Coliving, multifamily, coworking… What should we really understand by coliving?

Coliving is a new way of living that focuses on community. A hybrid between a traditional residential product (accommodation), a student residence (community) and a hotel (services). From an investment point of view, an asset built for coliving maximises the return €/m2 by optimising space. In this type of operational asset, what gives value to the property is more the business generated inside than the traditional €/m2 real estate.

Is this concept new or does it already exist in other countries?
The concept comes from the United States and Asia and is being implemented in Europe through the United Kingdom, Holland and Germany. In Spain it has been represented for many more years than it seems, but it was born dedicated to digital nomads and on the coast or on the islands. Right now the product is shifting towards young professionals or corporate clients who see housing as a service, and an important added value to the community approach that these spaces have.

What needs of the population do you respond to?
It responds to a need for temporary accommodation considered to be medium-term (3-24 months) in which the renter prefers a “plug and play” space. In other words, that is activated and has all the services included in the rent.
Why is this segment gaining momentum in Spain?
From the user’s point of view, more and more people are renting rather than buying. This trend in total percentage has been around 20% in Spain for many years, but in young people between 20 and 40 years of age it has risen to almost 40% in the last 10 years. This, evidently, responds to an inability to buy a home, but also to the global mega-trend of seeing housing as a service and not so much as an investment.
From an investment point of view, given the experience we already have in Spain, it has been demonstrated that with a good design this product offers high occupancy levels at affordable rates. The NOI generated is higher, with the same capitalisation yield, which is, in short, a way of obtaining a return somewhat higher than traditional products.

At the height of the pandemic, occupancy rates fell and rents were renegotiated, both between end tenants and between managers and landlords. Even so, there have been no major “dramas” in assets managed by operationally efficient and entrepreneurially sound operators. It is a sector that still has a small footprint in the Spanish market and is based on resilient fundamentals, so it has not suffered as much as other more institutionalised sectors.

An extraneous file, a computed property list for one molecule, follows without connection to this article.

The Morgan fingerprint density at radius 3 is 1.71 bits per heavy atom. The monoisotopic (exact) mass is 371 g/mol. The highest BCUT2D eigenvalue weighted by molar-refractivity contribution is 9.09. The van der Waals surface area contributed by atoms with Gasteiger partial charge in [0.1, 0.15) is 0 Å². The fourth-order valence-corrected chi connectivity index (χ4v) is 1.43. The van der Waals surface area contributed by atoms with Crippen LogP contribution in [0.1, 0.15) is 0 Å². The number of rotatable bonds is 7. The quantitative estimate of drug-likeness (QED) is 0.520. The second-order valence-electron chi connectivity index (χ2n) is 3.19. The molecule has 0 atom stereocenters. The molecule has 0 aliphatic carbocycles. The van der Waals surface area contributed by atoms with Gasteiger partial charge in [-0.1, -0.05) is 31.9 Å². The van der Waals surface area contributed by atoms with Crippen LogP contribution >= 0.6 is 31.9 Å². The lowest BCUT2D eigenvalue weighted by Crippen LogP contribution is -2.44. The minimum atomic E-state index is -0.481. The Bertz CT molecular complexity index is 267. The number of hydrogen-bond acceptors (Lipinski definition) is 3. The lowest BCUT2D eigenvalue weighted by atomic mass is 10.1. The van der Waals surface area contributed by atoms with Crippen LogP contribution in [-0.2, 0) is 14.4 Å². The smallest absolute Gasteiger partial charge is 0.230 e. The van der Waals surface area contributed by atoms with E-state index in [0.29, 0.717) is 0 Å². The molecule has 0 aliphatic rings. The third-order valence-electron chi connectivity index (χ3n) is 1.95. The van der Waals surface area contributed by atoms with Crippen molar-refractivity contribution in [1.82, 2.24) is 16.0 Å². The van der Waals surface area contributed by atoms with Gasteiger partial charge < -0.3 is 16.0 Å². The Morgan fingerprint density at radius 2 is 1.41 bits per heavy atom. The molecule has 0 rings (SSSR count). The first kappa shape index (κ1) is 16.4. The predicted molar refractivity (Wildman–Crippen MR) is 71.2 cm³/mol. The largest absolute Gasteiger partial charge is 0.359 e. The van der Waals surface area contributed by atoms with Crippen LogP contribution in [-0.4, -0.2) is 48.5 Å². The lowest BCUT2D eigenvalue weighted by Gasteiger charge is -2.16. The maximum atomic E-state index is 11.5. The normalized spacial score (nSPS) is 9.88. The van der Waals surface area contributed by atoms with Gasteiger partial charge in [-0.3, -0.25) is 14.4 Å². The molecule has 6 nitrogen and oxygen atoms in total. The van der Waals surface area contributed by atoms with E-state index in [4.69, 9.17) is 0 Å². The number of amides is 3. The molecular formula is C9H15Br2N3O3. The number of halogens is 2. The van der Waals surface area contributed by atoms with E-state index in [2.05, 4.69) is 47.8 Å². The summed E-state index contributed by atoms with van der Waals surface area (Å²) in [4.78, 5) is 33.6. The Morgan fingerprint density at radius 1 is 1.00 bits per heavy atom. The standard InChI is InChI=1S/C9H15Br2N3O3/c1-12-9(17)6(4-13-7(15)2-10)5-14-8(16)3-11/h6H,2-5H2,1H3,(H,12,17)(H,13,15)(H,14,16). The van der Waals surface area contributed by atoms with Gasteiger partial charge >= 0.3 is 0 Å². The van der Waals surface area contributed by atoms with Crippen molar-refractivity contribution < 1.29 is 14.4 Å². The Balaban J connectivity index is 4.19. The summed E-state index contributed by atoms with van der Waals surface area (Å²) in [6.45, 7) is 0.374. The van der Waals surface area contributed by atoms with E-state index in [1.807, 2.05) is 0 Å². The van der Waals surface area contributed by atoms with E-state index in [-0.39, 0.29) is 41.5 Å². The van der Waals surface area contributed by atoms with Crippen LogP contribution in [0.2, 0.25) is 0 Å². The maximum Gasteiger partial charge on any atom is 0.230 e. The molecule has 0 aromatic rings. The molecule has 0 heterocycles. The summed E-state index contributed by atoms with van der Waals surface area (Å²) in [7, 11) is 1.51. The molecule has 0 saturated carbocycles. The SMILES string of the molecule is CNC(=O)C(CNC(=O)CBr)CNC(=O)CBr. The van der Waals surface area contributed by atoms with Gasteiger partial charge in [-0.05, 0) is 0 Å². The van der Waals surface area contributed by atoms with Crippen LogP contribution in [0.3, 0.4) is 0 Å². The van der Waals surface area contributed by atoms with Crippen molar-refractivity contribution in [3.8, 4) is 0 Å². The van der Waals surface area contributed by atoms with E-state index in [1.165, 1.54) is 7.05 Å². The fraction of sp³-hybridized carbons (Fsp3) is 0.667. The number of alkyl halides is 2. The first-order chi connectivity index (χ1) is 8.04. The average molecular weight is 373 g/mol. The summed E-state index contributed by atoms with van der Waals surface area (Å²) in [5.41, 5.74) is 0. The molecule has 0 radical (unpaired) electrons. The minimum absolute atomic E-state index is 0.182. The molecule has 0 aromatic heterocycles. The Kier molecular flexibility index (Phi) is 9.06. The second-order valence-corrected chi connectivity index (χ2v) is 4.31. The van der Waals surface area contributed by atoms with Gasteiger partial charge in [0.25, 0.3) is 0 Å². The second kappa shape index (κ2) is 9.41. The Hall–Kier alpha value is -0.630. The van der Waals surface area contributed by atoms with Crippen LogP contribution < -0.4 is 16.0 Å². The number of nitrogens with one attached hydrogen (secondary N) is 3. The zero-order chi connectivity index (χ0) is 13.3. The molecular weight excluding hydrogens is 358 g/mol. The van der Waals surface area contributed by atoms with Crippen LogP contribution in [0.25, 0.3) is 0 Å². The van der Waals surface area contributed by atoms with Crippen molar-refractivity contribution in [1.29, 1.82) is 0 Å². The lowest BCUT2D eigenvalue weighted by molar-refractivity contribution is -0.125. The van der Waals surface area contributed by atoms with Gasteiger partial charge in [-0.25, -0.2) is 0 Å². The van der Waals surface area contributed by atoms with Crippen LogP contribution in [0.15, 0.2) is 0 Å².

What measures are being taken in these areas
As in many other sectors, there is an increase in OPEX due to extra cleaning costs (both in terms of hours and specific products). One very positive thing that a coliving building has to connect better with the needs of the coliver is technology. And indirectly it is also serving to provide security and information about the disinfection of spaces; for example, with controls of common areas by shifts and small groups or scheduling of cleaning hours. This can be checked in real time on some assets through the building management application, which is used on a day-to-day basis by both operators and end tenants. Here it should be noted that this product has not had to be transformed, as coliving is born digital.

How this segment is currently operating
Before March 2020, there was even a waiting list of several months in all the colivings operated by a good manager, so full recovery will not be long in coming. We are currently on the road to recovery and in some assets there is even more demand than usual, as the current situation means that tenants are looking for more temporary, fully serviced accommodation. Operators have also experienced a change in the type of demand, from 80% international to 80% national.

What are your forecasts for the future given the current situation?
The pandemic has been a great catalyst for the trends that were to develop over the next few years. At CBRE we believe that during 2021 more international operators will arrive in our country and thousands of beds will be developed, which will respond to a niche demand that has been waiting for a long time. We also believe that there will be specialised coliving, as has happened with the coworking market: divorcees, entrepreneurs, MBA students, young professionals, digital nomads, etc. Here, investment will range from the most opportunistic investors to the more conservative wealth investors. The model has a long way to go in Spain and this is striking compared to more consolidated markets with lower profitability.

Javier Caro – Director Coliving CBRE Spain